|For how many tasks have you wanted to use a sampling of every Nth line of a file?
- selecting a "random" subset before running on all five million lines
- getting a flavor of what's in a line-oriented database
- holding out test data
Well, for me, it's nearly every line-based text-processing tool I write -- if it's not a standard requirement, it's usually much more informative to test on every 50th line of my test corpus than it is to use the first 50 lines for test data.
In fact, I find it very frustrating that there's no Unix power tool a la grep or tail that does this.
So, per is an addition to the Unix power-tool library -- it's sort of like head or tail except that it takes every Nth line instead of the first or last N. Save it as ~/bin/per (or /usr/bin/per) and use it every day, like me.
Windows users can run pl2bat on this and put it somewhere in your path -- my NT box happily uses a variant of this.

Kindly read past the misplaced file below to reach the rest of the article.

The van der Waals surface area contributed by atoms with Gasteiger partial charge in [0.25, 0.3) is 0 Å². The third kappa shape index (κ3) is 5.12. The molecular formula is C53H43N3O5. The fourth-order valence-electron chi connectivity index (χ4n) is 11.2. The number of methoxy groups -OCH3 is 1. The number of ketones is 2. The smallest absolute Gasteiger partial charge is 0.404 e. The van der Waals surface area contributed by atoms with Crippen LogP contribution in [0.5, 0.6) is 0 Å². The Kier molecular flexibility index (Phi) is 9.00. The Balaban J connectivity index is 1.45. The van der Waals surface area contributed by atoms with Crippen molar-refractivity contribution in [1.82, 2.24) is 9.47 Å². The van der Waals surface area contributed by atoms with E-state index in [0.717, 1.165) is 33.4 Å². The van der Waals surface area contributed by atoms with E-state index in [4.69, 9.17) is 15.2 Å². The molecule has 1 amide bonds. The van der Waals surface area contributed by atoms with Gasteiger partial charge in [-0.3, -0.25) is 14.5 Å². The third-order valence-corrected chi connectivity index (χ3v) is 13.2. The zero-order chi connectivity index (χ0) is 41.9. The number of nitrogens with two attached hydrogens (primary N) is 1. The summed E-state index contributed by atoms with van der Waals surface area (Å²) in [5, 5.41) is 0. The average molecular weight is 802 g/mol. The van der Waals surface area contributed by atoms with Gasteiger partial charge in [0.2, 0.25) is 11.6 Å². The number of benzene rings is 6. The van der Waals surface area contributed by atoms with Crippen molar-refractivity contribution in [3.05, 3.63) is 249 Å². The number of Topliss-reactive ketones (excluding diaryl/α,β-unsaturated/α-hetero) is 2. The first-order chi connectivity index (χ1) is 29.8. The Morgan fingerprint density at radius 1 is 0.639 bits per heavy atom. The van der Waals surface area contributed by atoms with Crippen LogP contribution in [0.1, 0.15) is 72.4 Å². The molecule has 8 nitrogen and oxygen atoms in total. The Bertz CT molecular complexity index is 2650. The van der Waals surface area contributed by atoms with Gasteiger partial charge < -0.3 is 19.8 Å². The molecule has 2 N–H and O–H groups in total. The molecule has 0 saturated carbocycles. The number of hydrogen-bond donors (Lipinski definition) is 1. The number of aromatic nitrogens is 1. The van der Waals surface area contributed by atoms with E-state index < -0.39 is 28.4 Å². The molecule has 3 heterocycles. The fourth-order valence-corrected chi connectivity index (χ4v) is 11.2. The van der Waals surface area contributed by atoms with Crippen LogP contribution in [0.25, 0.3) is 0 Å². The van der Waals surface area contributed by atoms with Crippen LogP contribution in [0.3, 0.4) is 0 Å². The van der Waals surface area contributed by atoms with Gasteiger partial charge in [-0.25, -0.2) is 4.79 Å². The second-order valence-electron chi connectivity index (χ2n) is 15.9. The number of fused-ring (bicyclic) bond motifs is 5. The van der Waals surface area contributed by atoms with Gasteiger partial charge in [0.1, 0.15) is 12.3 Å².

Usage info is in POD, in the script. But here it is in HTML anyway (I love pod2html):
per - return one line per N lines
per -oOFFSET -N files
per -90 -o2 file.txt # every 90th line starting with line 2
per -o500 -3 file.txt # every 3rd line starting with line 500
per -o1 -2 file.txt # every other line, starting with the first
per -2 file.txt # same as above
It can also read from STDIN, for pipelining:
tail -5000 bigfile.txt | per -100 # show every 100th line for the
# last 5000 in the file
per writes every Nth line, starting with OFFSET, to
the integer value N provided (e.g. -50, -2) is used to decide
which lines to return -- every Nth.
the value OFFSET provided says how far down in the input to proceed
before beginning. The output will begin at line number
OFFSET. Default is 1.
Note that per works on files specified on the commandline, or on
STDIN if no files are provided. The special input file -
indicates that remaining data should be read from STDIN.